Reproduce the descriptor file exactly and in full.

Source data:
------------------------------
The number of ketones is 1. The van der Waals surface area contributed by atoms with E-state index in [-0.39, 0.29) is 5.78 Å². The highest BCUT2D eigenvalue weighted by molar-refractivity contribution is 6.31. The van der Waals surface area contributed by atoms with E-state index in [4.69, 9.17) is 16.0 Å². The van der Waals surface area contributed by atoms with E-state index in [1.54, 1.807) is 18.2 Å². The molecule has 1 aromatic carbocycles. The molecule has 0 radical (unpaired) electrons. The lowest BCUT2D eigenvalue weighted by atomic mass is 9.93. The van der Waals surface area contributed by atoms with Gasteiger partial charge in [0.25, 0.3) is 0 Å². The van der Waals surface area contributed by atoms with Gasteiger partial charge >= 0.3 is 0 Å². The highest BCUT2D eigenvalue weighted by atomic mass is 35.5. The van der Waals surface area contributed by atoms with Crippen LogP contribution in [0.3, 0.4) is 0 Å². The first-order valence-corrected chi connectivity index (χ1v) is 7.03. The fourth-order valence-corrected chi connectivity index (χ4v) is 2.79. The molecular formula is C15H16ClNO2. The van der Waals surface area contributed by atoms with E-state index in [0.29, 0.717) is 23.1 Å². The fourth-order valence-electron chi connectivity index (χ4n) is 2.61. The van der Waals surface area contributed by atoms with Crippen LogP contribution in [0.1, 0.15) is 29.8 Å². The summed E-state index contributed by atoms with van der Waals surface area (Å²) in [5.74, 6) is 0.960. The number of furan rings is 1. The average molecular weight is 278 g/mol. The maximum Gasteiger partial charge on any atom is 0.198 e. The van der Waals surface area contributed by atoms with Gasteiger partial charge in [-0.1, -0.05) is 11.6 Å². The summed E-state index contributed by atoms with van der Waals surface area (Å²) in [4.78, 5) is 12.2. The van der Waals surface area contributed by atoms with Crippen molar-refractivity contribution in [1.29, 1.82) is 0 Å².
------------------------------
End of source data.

The number of ketones is 1. The van der Waals surface area contributed by atoms with E-state index in [-0.39, 0.29) is 5.78 Å². The highest BCUT2D eigenvalue weighted by molar-refractivity contribution is 6.31. The van der Waals surface area contributed by atoms with E-state index in [4.69, 9.17) is 16.0 Å². The van der Waals surface area contributed by atoms with E-state index in [1.54, 1.807) is 18.2 Å². The molecule has 1 aromatic carbocycles. The molecule has 0 radical (unpaired) electrons. The lowest BCUT2D eigenvalue weighted by atomic mass is 9.93. The van der Waals surface area contributed by atoms with Gasteiger partial charge in [0.25, 0.3) is 0 Å². The van der Waals surface area contributed by atoms with Gasteiger partial charge >= 0.3 is 0 Å². The highest BCUT2D eigenvalue weighted by atomic mass is 35.5. The van der Waals surface area contributed by atoms with Crippen LogP contribution in [0.3, 0.4) is 0 Å². The first-order valence-corrected chi connectivity index (χ1v) is 7.03. The fourth-order valence-corrected chi connectivity index (χ4v) is 2.79. The molecular formula is C15H16ClNO2. The van der Waals surface area contributed by atoms with E-state index in [0.29, 0.717) is 23.1 Å². The fourth-order valence-electron chi connectivity index (χ4n) is 2.61. The van der Waals surface area contributed by atoms with Crippen LogP contribution in [0.1, 0.15) is 29.8 Å². The summed E-state index contributed by atoms with van der Waals surface area (Å²) in [5.74, 6) is 0.960. The number of furan rings is 1. The average molecular weight is 278 g/mol. The maximum Gasteiger partial charge on any atom is 0.198 e. The van der Waals surface area contributed by atoms with Gasteiger partial charge in [-0.1, -0.05) is 11.6 Å². The summed E-state index contributed by atoms with van der Waals surface area (Å²) in [4.78, 5) is 12.2. The van der Waals surface area contributed by atoms with Crippen molar-refractivity contribution in [1.29, 1.82) is 0 Å².